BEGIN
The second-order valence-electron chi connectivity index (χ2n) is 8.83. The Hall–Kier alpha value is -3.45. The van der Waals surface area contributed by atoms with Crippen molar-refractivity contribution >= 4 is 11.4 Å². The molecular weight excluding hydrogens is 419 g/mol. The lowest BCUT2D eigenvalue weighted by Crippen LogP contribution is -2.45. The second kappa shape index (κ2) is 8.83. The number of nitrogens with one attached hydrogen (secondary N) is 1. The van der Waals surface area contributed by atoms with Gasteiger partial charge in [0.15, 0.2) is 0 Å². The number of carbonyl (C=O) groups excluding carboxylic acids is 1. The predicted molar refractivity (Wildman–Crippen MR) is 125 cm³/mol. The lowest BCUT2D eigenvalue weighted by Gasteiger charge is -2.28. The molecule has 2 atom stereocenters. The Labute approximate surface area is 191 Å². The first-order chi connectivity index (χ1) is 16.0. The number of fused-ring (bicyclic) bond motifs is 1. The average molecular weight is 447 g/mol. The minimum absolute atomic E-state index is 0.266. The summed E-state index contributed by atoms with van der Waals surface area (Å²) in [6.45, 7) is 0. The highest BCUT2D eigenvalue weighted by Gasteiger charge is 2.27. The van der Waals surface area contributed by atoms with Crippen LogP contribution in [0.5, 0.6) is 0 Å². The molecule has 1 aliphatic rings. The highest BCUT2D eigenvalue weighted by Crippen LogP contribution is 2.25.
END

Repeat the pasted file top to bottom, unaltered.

The second-order valence-electron chi connectivity index (χ2n) is 8.83. The Hall–Kier alpha value is -3.45. The van der Waals surface area contributed by atoms with Crippen molar-refractivity contribution >= 4 is 11.4 Å². The molecular weight excluding hydrogens is 419 g/mol. The lowest BCUT2D eigenvalue weighted by Crippen LogP contribution is -2.45. The second kappa shape index (κ2) is 8.83. The number of nitrogens with one attached hydrogen (secondary N) is 1. The van der Waals surface area contributed by atoms with Gasteiger partial charge in [0.15, 0.2) is 0 Å². The number of carbonyl (C=O) groups excluding carboxylic acids is 1. The predicted molar refractivity (Wildman–Crippen MR) is 125 cm³/mol. The lowest BCUT2D eigenvalue weighted by Gasteiger charge is -2.28. The molecule has 2 atom stereocenters. The Labute approximate surface area is 191 Å². The first-order chi connectivity index (χ1) is 16.0. The number of fused-ring (bicyclic) bond motifs is 1. The average molecular weight is 447 g/mol. The minimum absolute atomic E-state index is 0.266. The summed E-state index contributed by atoms with van der Waals surface area (Å²) in [6.45, 7) is 0. The highest BCUT2D eigenvalue weighted by Gasteiger charge is 2.27. The van der Waals surface area contributed by atoms with Crippen LogP contribution in [0.5, 0.6) is 0 Å². The molecule has 1 aliphatic rings. The highest BCUT2D eigenvalue weighted by Crippen LogP contribution is 2.25.